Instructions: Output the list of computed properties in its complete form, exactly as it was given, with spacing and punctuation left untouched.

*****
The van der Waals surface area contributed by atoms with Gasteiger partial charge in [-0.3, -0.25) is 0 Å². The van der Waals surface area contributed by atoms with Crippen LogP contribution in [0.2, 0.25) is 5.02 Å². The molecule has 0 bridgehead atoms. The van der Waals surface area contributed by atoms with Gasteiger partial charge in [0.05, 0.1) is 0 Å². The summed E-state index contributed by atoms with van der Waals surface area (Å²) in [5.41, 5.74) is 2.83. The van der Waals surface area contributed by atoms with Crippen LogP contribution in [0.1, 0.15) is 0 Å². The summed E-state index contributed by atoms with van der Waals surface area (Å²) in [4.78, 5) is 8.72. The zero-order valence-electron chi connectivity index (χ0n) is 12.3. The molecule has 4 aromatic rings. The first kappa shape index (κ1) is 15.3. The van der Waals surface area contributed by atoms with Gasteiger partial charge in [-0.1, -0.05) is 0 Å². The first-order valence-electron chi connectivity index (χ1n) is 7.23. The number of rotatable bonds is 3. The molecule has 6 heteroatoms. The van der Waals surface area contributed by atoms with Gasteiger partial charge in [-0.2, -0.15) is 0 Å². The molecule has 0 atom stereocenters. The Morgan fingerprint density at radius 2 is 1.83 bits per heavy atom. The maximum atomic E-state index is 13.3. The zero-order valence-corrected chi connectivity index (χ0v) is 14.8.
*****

The van der Waals surface area contributed by atoms with Gasteiger partial charge in [-0.3, -0.25) is 0 Å². The van der Waals surface area contributed by atoms with Crippen LogP contribution in [0.2, 0.25) is 5.02 Å². The molecule has 0 bridgehead atoms. The van der Waals surface area contributed by atoms with Gasteiger partial charge in [0.05, 0.1) is 0 Å². The summed E-state index contributed by atoms with van der Waals surface area (Å²) in [5.41, 5.74) is 2.83. The van der Waals surface area contributed by atoms with Crippen LogP contribution in [0.1, 0.15) is 0 Å². The summed E-state index contributed by atoms with van der Waals surface area (Å²) in [4.78, 5) is 8.72. The zero-order valence-electron chi connectivity index (χ0n) is 12.3. The molecule has 4 aromatic rings. The first kappa shape index (κ1) is 15.3. The van der Waals surface area contributed by atoms with Gasteiger partial charge in [-0.1, -0.05) is 0 Å². The first-order valence-electron chi connectivity index (χ1n) is 7.23. The number of rotatable bonds is 3. The molecule has 6 heteroatoms. The van der Waals surface area contributed by atoms with Gasteiger partial charge in [-0.2, -0.15) is 0 Å². The molecule has 0 atom stereocenters. The Morgan fingerprint density at radius 2 is 1.83 bits per heavy atom. The maximum atomic E-state index is 13.3. The zero-order valence-corrected chi connectivity index (χ0v) is 14.8.